A landscape photograph a historian says is “an original Edson Graham hand-tinted print” has come to light in Ontario and the antique dealer discovering it believes it belongs back where it came from, the Annapolis Valley.
The print, titled “The Corner Brook,” is an example of the work Wolfville photographer Edson Graham did through the 1920s to the 1940s. The print was brought to my attention by the dealer who contacted me when a Google search brought up columns I wrote about Graham over a decade ago. “I acquired (this) original work of art… hand signed by Edson Graham and it is an amazing photograph,” the dealer wrote. “The print has been well preserved under glass all these years and is in wonderful condition. I knew it was special when I saw the frame it was in.”
While rarely remembered today, Edson Graham (1869-1956) worked as a photographer, first in the States, briefly in Truro, in Windsor and then in Wolfville where he remained for most of his working years. According to the Wolfville history, Mud Creek, Graham arrived in Wolfville in 1904, first managing the W. W. Robson photographic studio, later taking it over. One source, the 1985 book, An Atlantic Album, states that in 1905 Graham moved to Windsor where he lived and worked as a photographer for 40 years. However, Tom Sheppard, in his book Historic Wolfville, writes that Graham arrived in Wolfville in 1904 and from 1913 to 1944 lived in a house at 5 Acadia Street. Confirming what Sheppard stated, Mud Creek lists Graham as a member of the Wolfville Chamber of Commerce in 1939, a charter member of the Wolfville Rotary Club in 1935, a charter member of the Wolfville Historical Society in 1941 and a Wolfville town councilor in 1919 and 1920. Graham may have maintained a studio in Windsor after moving to Wolfville.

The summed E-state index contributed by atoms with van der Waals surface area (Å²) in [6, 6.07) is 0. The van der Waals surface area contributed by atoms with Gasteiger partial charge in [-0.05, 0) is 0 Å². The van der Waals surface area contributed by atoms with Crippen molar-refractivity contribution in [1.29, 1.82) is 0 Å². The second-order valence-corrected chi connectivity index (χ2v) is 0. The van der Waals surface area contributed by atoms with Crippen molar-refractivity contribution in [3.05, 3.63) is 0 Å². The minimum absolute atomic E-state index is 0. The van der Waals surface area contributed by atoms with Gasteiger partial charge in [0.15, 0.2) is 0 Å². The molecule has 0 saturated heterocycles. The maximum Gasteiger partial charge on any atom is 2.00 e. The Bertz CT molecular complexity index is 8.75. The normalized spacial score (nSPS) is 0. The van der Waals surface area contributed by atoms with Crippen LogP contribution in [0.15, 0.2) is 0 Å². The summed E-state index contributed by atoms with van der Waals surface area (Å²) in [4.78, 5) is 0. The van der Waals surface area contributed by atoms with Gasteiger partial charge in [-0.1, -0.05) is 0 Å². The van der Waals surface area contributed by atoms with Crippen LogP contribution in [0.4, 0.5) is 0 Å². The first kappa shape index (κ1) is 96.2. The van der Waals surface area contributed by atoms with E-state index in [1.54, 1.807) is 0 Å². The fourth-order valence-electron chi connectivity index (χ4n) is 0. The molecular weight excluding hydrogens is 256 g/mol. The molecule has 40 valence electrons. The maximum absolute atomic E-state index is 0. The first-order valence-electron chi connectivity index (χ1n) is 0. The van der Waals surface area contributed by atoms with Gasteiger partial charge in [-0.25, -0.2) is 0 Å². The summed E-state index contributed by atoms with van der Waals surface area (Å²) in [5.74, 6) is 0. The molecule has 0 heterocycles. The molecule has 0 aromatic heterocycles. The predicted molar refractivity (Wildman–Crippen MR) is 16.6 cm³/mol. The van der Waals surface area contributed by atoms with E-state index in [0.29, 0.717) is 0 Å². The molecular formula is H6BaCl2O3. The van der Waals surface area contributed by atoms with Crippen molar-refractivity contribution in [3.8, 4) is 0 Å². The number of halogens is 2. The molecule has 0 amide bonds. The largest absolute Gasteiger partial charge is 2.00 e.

Photo historians such as Larry Keddy, New Minas, describe Graham’s work as being in the same class as his contemporary, the iconic Valley photographer, A. L. Hardy. “While Hardy may have a slight edge,” Keddy says, “they were both technically superb.” In the age before color photography, Hardy and Graham were experts in the art of tinting black and white photograph by hand, using photo oils. However, Keddy said, “Graham won awards for this type of work.”
As I pointed out in previous columns (column 1, column 2, column 3), Graham, like Hardy, is noted today for recording historic moments with his camera. One of the foremost Nova Scotia photographers of his time, he took hundreds of now historic railway photographs and countless photographs of people and places. At one time the photographs of Edson Graham, his landscapes, seascapes and railway pictures, were reproduced on postcards and circulated continent-wide. Like Hardy, Graham apparently delighted in capturing images of the Annapolis Valley in the era of sailing ships, ox teams and covered bridges.
Graham’s greatest claim to fame may simply be that he preserved for future generations countless images of the Valley and a lifestyle that has long since vanished. You may be able to see this yourself since the Wolfville Historical Society may hold an exhibit of Graham’s work. I’ve been informed that this is in the works, either this year or next, and hopefully it will come about. According to the Ontario antique dealer, the Society has expressed an interest in the print, The Corner Brook. If there is an exhibit and the print and similar works are there, you’ll find that Graham was an artist at creating tinted photographs.
A few facts and quotes on the photography of Edson Graham:
In 1915 Graham published a 16-page book of his photographs called Acadia University, Wolfville, Nova Scotia and surroundings.
As noted by Tom Sheppard in his book, Historic Wolfville, “When Graham retired in 1945 the Chronicle Herald said his departure from the studio marked the passing of a landmark in local history. Over the years Sheppard wrote, quoting the newspaper, Graham took the photographs of nearly every Acadia student and Horton Academy students, as well as hundreds of groups on campus.”
On his Windsor connection, L. S. Loomer identifies Edson Graham as one of the town’s early photographers in his book, A Journey in History. Garth Vaughan’s book, Historic Windsor, contains a photograph clearly identified as one Graham took in Windsor in 1912.
Photo historian Larry Keddy on examining a color copy of Grahams photograph, The Corner Brook: “This is an original Edson Graham print which started out life as a black and white photograph on fibre based paper. It was hand tinted with photo oils and then mounted on a standard commercial matt board. I don’t know where the photograph was taken, or exactly when, but certainly it was taken some time in the first half of the (20th) century.”